Program-access complaint procedures
The FCC requests comment concerning several possible amendments to its program-access complaint procedures, including (i) whether to allow complainants to seek a temporary stay of any proposed changes to an existing programming contract that is the subject of a complaint pending resolution of the complaint, and (ii) whether, as part of the remedy phase of the complaint resolution process, to require parties to submit to the Commission, when requested, their best “final offer” proposals for the rates, terms and conditions under review.
Programming tying arrangements
Venturing into highly controversial territory, and citing alleged “problems associated with programming tying arrangements” both in the cable network and broadcast retransmission consent contexts, the NPRM seeks comment on whether the Commission should prohibit arrangements that tie desired programming to undesired programming.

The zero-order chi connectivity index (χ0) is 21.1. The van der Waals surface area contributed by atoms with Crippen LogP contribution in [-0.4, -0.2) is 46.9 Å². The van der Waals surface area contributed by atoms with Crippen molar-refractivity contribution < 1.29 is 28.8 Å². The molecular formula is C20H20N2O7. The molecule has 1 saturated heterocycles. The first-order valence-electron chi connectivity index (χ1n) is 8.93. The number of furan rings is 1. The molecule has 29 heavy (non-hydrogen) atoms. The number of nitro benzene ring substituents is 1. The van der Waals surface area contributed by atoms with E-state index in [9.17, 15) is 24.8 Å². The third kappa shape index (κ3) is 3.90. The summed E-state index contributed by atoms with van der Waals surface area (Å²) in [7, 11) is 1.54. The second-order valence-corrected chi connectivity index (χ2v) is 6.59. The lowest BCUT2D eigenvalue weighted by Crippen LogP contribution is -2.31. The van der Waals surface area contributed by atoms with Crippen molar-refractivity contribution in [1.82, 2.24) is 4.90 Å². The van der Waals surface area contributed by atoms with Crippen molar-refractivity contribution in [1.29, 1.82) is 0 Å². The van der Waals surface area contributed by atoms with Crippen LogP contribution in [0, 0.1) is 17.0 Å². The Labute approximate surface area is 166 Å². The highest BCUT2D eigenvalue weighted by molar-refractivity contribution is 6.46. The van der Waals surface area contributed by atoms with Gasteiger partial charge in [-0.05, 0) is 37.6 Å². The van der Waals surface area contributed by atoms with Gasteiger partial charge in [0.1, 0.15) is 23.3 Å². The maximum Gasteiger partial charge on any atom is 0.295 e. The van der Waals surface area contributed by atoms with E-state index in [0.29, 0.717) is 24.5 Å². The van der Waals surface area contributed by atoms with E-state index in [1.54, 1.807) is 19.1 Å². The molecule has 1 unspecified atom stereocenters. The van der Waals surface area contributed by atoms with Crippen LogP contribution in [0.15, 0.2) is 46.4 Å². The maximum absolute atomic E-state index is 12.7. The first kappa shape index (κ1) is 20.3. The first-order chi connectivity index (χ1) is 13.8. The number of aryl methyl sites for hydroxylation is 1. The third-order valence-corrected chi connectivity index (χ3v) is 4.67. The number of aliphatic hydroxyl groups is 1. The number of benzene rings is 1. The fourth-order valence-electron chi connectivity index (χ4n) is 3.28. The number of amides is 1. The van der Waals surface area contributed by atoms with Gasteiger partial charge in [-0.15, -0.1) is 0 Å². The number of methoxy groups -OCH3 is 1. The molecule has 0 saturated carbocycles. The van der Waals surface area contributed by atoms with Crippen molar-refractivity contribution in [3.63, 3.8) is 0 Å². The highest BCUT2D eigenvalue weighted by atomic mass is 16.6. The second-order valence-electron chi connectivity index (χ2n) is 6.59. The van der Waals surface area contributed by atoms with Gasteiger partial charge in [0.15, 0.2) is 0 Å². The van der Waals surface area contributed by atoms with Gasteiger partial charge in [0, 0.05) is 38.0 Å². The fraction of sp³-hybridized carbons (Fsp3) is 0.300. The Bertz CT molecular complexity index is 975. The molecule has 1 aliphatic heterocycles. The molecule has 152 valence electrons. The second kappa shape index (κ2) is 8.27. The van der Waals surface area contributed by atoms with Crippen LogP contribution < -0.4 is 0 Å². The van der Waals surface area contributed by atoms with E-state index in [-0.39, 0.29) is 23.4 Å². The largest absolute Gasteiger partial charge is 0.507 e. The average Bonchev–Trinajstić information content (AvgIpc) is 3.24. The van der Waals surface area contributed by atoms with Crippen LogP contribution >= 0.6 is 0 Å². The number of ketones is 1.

- First, the Commission asks for comment on how retransmission consent negotiations are impacted when broadcasters tie carriage of their broadcast signals to carriage of other owned or affiliated broadcast stations in the same or a distant market, or to one or more affiliated non-broadcast networks, and whether that practice should be prohibited.
- Second, the FCC asks whether Section 628(b) requires satellite cable programmers to offer each of their programming services on a stand-alone basis to all MVPDs at reasonable rates, term and conditions.
- Third, the Commission inquires whether it should require terrestrially delivered cable programming networks, and programming networks affiliated with neither a cable operator nor a broadcaster (e.g., one affiliated with a DBS operator), to be offered on a stand-alone basis to all MVPDs at reasonable rates, terms and conditions.